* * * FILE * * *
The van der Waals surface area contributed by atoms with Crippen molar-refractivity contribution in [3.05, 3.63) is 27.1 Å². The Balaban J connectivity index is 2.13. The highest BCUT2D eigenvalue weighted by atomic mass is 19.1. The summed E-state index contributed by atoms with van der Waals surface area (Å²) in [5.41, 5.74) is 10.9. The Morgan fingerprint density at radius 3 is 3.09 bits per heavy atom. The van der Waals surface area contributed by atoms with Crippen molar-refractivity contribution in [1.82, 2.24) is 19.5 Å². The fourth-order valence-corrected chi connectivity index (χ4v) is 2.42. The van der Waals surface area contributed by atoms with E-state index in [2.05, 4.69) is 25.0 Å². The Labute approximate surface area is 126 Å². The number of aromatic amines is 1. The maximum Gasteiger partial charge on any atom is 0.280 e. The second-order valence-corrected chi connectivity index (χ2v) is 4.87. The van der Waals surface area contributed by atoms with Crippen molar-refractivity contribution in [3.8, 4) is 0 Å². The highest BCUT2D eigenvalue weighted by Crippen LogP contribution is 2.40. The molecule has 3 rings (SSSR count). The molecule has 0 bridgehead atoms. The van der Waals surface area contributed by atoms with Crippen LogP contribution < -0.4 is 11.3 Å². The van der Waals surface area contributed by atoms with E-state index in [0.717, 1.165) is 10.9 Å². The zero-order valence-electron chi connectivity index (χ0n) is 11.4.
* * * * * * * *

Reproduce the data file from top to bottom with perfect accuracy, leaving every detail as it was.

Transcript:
The van der Waals surface area contributed by atoms with Crippen molar-refractivity contribution in [3.05, 3.63) is 27.1 Å². The Balaban J connectivity index is 2.13. The highest BCUT2D eigenvalue weighted by atomic mass is 19.1. The summed E-state index contributed by atoms with van der Waals surface area (Å²) in [5.41, 5.74) is 10.9. The Morgan fingerprint density at radius 3 is 3.09 bits per heavy atom. The van der Waals surface area contributed by atoms with Crippen molar-refractivity contribution in [1.82, 2.24) is 19.5 Å². The fourth-order valence-corrected chi connectivity index (χ4v) is 2.42. The van der Waals surface area contributed by atoms with E-state index in [2.05, 4.69) is 25.0 Å². The Labute approximate surface area is 126 Å². The number of aromatic amines is 1. The maximum Gasteiger partial charge on any atom is 0.280 e. The second-order valence-corrected chi connectivity index (χ2v) is 4.87. The van der Waals surface area contributed by atoms with Crippen molar-refractivity contribution in [3.8, 4) is 0 Å². The highest BCUT2D eigenvalue weighted by Crippen LogP contribution is 2.40. The molecule has 3 rings (SSSR count). The molecule has 0 bridgehead atoms. The van der Waals surface area contributed by atoms with Crippen LogP contribution < -0.4 is 11.3 Å². The van der Waals surface area contributed by atoms with E-state index in [0.717, 1.165) is 10.9 Å². The zero-order valence-electron chi connectivity index (χ0n) is 11.4.